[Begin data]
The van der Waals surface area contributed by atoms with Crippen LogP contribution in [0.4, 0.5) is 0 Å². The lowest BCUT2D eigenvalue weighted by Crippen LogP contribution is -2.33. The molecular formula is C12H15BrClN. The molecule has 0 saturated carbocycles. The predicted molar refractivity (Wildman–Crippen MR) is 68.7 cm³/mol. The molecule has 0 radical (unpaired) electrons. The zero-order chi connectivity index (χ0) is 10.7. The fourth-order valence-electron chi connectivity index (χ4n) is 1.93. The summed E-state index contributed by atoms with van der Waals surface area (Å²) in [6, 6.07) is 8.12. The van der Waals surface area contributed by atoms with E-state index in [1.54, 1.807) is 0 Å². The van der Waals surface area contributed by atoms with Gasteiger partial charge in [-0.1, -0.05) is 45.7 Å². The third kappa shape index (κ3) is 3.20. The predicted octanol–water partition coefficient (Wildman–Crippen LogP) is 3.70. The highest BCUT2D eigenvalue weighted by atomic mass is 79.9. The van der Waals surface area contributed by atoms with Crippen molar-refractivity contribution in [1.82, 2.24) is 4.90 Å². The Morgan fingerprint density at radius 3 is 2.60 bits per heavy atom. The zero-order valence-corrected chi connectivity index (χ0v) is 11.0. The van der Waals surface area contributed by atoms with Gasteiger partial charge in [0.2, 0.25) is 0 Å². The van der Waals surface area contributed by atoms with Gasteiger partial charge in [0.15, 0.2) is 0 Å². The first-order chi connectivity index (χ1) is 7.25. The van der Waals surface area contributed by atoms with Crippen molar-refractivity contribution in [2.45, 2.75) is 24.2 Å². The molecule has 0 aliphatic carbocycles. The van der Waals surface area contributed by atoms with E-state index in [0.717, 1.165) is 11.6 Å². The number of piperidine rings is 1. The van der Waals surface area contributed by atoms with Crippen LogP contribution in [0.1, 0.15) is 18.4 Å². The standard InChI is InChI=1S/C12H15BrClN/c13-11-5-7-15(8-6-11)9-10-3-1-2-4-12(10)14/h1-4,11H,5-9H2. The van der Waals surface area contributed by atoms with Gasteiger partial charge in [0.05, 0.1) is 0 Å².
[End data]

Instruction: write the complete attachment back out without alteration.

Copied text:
The van der Waals surface area contributed by atoms with Crippen LogP contribution in [0.4, 0.5) is 0 Å². The lowest BCUT2D eigenvalue weighted by Crippen LogP contribution is -2.33. The molecular formula is C12H15BrClN. The molecule has 0 saturated carbocycles. The predicted molar refractivity (Wildman–Crippen MR) is 68.7 cm³/mol. The molecule has 0 radical (unpaired) electrons. The zero-order chi connectivity index (χ0) is 10.7. The fourth-order valence-electron chi connectivity index (χ4n) is 1.93. The summed E-state index contributed by atoms with van der Waals surface area (Å²) in [6, 6.07) is 8.12. The van der Waals surface area contributed by atoms with E-state index in [1.54, 1.807) is 0 Å². The van der Waals surface area contributed by atoms with Gasteiger partial charge in [-0.1, -0.05) is 45.7 Å². The third kappa shape index (κ3) is 3.20. The predicted octanol–water partition coefficient (Wildman–Crippen LogP) is 3.70. The highest BCUT2D eigenvalue weighted by atomic mass is 79.9. The van der Waals surface area contributed by atoms with Crippen molar-refractivity contribution in [1.82, 2.24) is 4.90 Å². The Morgan fingerprint density at radius 3 is 2.60 bits per heavy atom. The zero-order valence-corrected chi connectivity index (χ0v) is 11.0. The van der Waals surface area contributed by atoms with Gasteiger partial charge in [0.2, 0.25) is 0 Å². The van der Waals surface area contributed by atoms with Gasteiger partial charge in [0.15, 0.2) is 0 Å². The first-order chi connectivity index (χ1) is 7.25. The van der Waals surface area contributed by atoms with Crippen molar-refractivity contribution in [2.45, 2.75) is 24.2 Å². The molecule has 0 aliphatic carbocycles. The van der Waals surface area contributed by atoms with E-state index in [0.717, 1.165) is 11.6 Å². The number of piperidine rings is 1. The van der Waals surface area contributed by atoms with Crippen LogP contribution in [0.1, 0.15) is 18.4 Å². The standard InChI is InChI=1S/C12H15BrClN/c13-11-5-7-15(8-6-11)9-10-3-1-2-4-12(10)14/h1-4,11H,5-9H2. The van der Waals surface area contributed by atoms with Gasteiger partial charge in [0.05, 0.1) is 0 Å².